Charity Bruce – Consumer Protection Attorney


Charity Bruce serves as the staff attorney for MCJ’s consumer protection campaign, overseeing the Center’s expungement matters. She also oversees the Hinds County Justice Court Navigator Program, helping individuals involved in civil cases understand and navigate the Justice Court system. She received her Bachelor of Arts in English from Tougaloo College and her Juris Doctorate from Thurgood Marshall School of Law in Houston, Texas. Upon graduation, she immediately returned to Mississippi and served as a law clerk for the Honorable Denise S. Owens of the Hinds County Chancery Court. Charity is a member of the Magnolia Bar Association, the Thurgood Marshall Civil Rights Society, and the Thurgood Marshall Mentorship program.

Andrea’ Barnes – Director of the Heirs’ Property Project


Andrea’ Barnes is director of the Heirs’ Property Project, which provides legal assistance to families to clear title to their land in heirship situations, establishes current ownership to property, and educates communities around the state explaining what heirs’ property is and what one can do to protect it. Prior to joining the Center, Andrea’ practiced family law, estate and probate administration, and personal injury litigation. Andrea’s background also includes working as a law clerk with the Circuit Court of Hinds County, Mississippi, a prosecutor with the Hinds County Attorney’s Office, and as an attorney with the Mississippi Department of Corrections.  Andrea’ has also served as an adjunct professor at Tougaloo College. Previously, she served on the Spencer Perkins Center Board of Directors. Andrea’ earned a Bachelor of Arts from Tougaloo College, a Master of Business Administration from Jackson State University, and received her doctorate of jurisprudence from Thurgood Marshall School of Law.

Kim Robinson – Senior Community Engagement and Policy Coordinator


Kim Robinson serves as community engagement and policy coordinator for MCJ’s health law and public benefits campaign. Before joining MCJ, Kim worked as a policy and project management consultant for various organizations throughout the Southeast. Prior to moving into the world of consulting in 2018, Kim worked for over a decade with the Children’s Defense Fund (CDF) in their Southern Regional office in various program management, advocacy, and policy roles. While at CDF, Kim worked and lobbied extensively with American Association of School Administrators (AASA) and their school district Superintendent members, the University Of Mississippi School Of Nursing, the American Academy of Pediatrics, health care providers, and Congressional leaders on passage/reauthorization of the Children’s Health Insurance Program (CHIPRA) and worked to expand CDF’s Freedom Schools programs across the Southeast. Kim has and continues to serve on various state and national steering committees focused on education and access to healthcare while working in coalition with advocacy groups that connect marginalized populations to safety net programs that improve their overall quality of life. She is a former board member of Planned Parenthood Southeast and currently serves on the board of MS Capital City Pride and the City of Jackson Planning & Development Board as a Commissioner. Kim is the proud mother of two adult daughters, Ashlee and Alexa. Kim studied Finance at Louisiana State University.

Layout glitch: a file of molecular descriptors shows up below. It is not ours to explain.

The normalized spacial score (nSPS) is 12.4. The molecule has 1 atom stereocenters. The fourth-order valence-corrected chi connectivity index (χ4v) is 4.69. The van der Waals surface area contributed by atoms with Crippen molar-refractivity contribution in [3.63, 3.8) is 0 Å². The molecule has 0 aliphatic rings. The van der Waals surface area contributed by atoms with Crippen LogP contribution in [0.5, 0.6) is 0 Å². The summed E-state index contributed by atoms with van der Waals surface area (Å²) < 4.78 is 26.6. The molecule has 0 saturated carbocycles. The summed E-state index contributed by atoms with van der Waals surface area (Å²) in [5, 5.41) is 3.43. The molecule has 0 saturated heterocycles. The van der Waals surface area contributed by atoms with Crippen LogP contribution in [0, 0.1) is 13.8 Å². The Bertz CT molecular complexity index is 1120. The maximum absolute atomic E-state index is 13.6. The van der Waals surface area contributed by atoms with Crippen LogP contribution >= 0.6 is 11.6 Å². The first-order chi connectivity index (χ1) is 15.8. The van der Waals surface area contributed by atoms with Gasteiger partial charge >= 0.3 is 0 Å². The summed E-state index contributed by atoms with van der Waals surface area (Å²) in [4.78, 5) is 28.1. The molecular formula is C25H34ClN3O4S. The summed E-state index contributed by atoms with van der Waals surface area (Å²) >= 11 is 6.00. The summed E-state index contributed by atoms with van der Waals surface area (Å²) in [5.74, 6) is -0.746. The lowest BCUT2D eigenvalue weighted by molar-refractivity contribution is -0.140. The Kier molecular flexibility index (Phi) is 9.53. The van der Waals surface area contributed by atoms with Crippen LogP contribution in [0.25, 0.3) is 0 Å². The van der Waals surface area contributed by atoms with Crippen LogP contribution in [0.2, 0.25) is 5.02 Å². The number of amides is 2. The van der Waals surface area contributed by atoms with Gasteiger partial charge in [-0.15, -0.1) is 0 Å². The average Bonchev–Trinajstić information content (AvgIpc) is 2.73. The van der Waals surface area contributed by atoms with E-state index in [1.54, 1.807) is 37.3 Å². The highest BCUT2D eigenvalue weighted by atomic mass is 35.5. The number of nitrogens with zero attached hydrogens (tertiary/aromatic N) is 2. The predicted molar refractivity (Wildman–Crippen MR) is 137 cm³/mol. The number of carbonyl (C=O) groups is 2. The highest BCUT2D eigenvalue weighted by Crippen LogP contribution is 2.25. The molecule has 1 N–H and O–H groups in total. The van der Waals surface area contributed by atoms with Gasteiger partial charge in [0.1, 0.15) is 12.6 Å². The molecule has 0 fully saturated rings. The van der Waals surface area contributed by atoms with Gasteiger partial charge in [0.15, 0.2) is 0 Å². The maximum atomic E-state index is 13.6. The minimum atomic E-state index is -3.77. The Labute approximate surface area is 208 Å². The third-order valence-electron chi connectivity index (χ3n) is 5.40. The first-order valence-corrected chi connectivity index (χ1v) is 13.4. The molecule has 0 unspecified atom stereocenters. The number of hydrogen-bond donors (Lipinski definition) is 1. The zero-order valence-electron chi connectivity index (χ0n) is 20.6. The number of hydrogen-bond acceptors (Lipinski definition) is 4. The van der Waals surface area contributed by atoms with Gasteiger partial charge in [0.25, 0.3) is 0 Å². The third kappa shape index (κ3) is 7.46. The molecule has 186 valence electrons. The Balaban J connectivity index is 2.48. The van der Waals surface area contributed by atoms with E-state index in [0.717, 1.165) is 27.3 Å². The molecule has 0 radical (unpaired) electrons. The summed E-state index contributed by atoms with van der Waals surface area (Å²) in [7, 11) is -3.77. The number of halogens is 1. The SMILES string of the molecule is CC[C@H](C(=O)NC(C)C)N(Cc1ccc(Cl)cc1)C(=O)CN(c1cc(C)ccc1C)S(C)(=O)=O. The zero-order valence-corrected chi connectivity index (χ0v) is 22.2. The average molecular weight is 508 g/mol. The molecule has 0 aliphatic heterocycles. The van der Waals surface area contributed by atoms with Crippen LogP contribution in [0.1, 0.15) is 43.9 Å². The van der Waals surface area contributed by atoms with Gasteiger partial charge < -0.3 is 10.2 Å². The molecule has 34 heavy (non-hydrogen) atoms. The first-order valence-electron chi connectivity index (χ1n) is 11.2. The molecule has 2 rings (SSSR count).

Kim Wiley- Education Policy Analyst


Kim L. Wiley serves as the Education Policy Analyst for MCJ. She is a former Educator who served for ten years in secondary and higher education. She later transitioned from education to research development across various fields. Kim served for four years as a Medical Writer at the University of Mississippi Medical Center in the Department of Geriatrics as part of the NHLBI (National Heart, Lung, and Blood Institute) ARIC (Atherosclerosis Risk in Communities) Study. She later served as a Program Evaluator with Professional Associates, Inc. evaluating state agencies and local programs across Mississippi who were part of the Mississippi Justice and Assistance Grant for the Mississippi Department of Public Safety. Before joining MCJ, Kim served as a Proposal Writer for YoungWilliams developing expansive bid proposals for privatized child support services for multiple government contracts across the U.S. She earned a Bachelor of Arts in English from Belhaven College, a Master of Education from Mississippi College, and a Doctor of Philosophy in Curriculum and Instruction from Mississippi State University.